The reality is that Labradorians are bearing the brunt of a failing healthcare system. Labradorians are dying. The inequities of a broken system are costing us, and we’re paying with our lives. Yet our government does nothing about these disparities. Beyond all reason, our Health Minister Dr. John Haggie even recently claimed that the system discriminates in favour of Labradorians

But when Ontario calls, suddenly we have the resources to help. When it’s one of the richest and most populous provinces in the country, we can suddenly scrounge up “volunteers.” When our own residents are suffering—in predominantly Indigenous communities—there is nothing on offer but condescending comments. 

A Sober Assessment of “Positive PR”

What is made increasingly clear is that this stunt, made against CMA recommendations without addressing true root causes of the worsening pandemic, and ignoring the health crises in our own backyard, is just that: a stunt. The big production that’s been made around sending nine individuals is a blatant spectacle. It is political theatre. 

That can be the only explanation for the spectacle on display on Tuesday, April 27th. Media provided up-to-the-minute coverage with photo shoots of Premier Furey hugging his wife, Dr. Allison Furey, as she left on the military cargo plane bound for Ontario. The team, in matching branded Newfoundland and Labrador t-shirts, posed for the photo ops and gave interviews with the many members of the media present for the event. With hyperbolic language around duty and sacrifice, members of the team have been doing a whirlwind media tour, including outlets like Toronto’s Breakfast Television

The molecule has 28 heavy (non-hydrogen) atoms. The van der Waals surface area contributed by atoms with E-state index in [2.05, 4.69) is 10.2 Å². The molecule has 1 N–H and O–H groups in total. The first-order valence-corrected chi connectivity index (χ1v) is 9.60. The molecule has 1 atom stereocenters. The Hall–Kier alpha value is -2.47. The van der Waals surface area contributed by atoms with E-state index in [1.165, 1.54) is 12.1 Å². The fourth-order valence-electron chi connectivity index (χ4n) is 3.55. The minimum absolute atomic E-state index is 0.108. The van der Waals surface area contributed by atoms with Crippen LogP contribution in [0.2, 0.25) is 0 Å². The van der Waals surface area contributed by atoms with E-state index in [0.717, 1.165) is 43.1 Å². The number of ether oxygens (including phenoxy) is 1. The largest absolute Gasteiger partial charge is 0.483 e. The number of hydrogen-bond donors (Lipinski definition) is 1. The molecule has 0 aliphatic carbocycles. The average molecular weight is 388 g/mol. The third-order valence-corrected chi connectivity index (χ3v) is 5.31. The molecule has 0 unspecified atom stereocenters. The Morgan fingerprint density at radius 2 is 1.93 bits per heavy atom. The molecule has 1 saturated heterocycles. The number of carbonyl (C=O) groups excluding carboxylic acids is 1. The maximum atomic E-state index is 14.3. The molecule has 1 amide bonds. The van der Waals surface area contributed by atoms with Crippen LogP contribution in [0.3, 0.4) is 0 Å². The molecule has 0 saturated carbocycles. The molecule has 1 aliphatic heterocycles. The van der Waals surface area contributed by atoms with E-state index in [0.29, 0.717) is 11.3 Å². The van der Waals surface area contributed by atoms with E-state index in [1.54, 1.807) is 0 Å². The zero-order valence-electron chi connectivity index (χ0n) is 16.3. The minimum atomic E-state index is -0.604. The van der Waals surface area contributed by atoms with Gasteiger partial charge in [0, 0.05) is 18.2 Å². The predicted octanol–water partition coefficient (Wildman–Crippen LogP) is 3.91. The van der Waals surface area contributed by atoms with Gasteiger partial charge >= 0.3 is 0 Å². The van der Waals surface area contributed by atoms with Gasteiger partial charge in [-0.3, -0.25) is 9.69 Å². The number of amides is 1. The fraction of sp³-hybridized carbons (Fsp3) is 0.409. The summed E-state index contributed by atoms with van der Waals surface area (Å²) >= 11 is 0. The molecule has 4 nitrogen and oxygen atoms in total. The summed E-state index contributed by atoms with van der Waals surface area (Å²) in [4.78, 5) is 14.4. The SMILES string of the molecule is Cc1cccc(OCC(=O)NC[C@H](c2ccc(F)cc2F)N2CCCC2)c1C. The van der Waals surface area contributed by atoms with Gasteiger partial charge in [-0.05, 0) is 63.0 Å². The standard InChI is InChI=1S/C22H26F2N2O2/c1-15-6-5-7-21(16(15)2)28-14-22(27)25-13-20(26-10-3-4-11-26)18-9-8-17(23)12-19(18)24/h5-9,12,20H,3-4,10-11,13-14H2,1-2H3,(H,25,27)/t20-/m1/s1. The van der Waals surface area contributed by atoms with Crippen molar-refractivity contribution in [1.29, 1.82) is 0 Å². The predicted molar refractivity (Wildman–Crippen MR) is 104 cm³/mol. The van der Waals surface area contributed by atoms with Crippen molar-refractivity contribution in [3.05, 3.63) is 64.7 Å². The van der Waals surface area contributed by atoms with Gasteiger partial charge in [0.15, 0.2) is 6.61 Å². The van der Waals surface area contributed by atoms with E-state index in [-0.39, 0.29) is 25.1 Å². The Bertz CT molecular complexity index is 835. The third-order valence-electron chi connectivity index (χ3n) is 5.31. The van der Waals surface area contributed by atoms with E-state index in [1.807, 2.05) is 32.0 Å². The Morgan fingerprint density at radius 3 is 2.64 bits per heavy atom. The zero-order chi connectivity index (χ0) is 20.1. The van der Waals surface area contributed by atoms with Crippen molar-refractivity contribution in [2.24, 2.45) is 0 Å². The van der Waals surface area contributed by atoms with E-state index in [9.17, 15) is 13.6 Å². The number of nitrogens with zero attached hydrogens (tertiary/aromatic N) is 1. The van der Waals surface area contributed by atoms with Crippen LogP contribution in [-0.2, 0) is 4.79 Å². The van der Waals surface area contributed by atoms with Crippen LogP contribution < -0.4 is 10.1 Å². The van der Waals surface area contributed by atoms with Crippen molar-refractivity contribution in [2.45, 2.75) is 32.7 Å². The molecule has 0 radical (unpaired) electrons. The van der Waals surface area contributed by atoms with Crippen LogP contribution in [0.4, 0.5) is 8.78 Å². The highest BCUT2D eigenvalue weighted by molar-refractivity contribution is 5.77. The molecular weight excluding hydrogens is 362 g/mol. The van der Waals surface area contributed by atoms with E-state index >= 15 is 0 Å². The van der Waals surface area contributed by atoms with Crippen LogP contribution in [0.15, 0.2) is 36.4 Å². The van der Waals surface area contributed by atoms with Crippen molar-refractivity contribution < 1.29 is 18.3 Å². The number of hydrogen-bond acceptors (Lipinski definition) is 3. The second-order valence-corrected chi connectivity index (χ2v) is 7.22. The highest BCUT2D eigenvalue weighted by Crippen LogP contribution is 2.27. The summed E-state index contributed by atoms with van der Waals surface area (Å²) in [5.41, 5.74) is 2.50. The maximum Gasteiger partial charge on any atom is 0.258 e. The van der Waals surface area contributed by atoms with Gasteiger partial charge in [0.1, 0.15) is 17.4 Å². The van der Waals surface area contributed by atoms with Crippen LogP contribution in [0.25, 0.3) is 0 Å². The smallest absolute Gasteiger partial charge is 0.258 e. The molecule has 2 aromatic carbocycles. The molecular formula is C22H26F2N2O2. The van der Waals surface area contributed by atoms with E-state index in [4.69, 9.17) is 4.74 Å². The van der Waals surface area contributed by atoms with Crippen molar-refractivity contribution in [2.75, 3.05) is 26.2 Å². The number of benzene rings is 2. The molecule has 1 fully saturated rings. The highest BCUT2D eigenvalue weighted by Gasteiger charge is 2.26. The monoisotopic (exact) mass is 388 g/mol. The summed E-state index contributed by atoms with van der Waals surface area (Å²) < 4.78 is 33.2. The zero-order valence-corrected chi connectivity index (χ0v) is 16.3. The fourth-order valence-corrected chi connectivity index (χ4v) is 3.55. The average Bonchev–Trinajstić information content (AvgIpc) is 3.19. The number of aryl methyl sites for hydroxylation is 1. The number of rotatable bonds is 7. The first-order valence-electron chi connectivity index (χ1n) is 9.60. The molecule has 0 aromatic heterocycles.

This is not to criticize the individuals on this team. What they are doing is remarkable and they should be commended. Their help is appreciated, their work is important, and their efforts should be praised. However, we should question the fact that governments seem to be relying on individual acts to address systemic problems and not just fawn over it uncritically. Acclaim for the individuals and healthy criticism of the overall political system are not mutually exclusive—and this cannot be stressed enough. 

Indeed, that media appear to be lavishing uncritical praise themselves—even going so far as to analyse the stunt as “positive PR” without thinking through their own responsibility in reporting on this event—shows exactly how stage-managed this spectacle truly is. 

So let’s continue to applaud our frontline workers. But let’s not forget to look at the bigger picture. We must remember what is driving the worsening third wave, particularly in places like Ontario: government inaction and policy failures. Let’s appreciate the help offered by our healthcare workers, while advocating for better services here at home.

As long as we continue to heap praise on our politicians for perfunctory solutions like sending nine individuals into a crisis zone without addressing the circumstances that require their help, the deep fissures of inequality will only grow—while the COVID-19 pandemic will rage on. Both will continue to cost lives.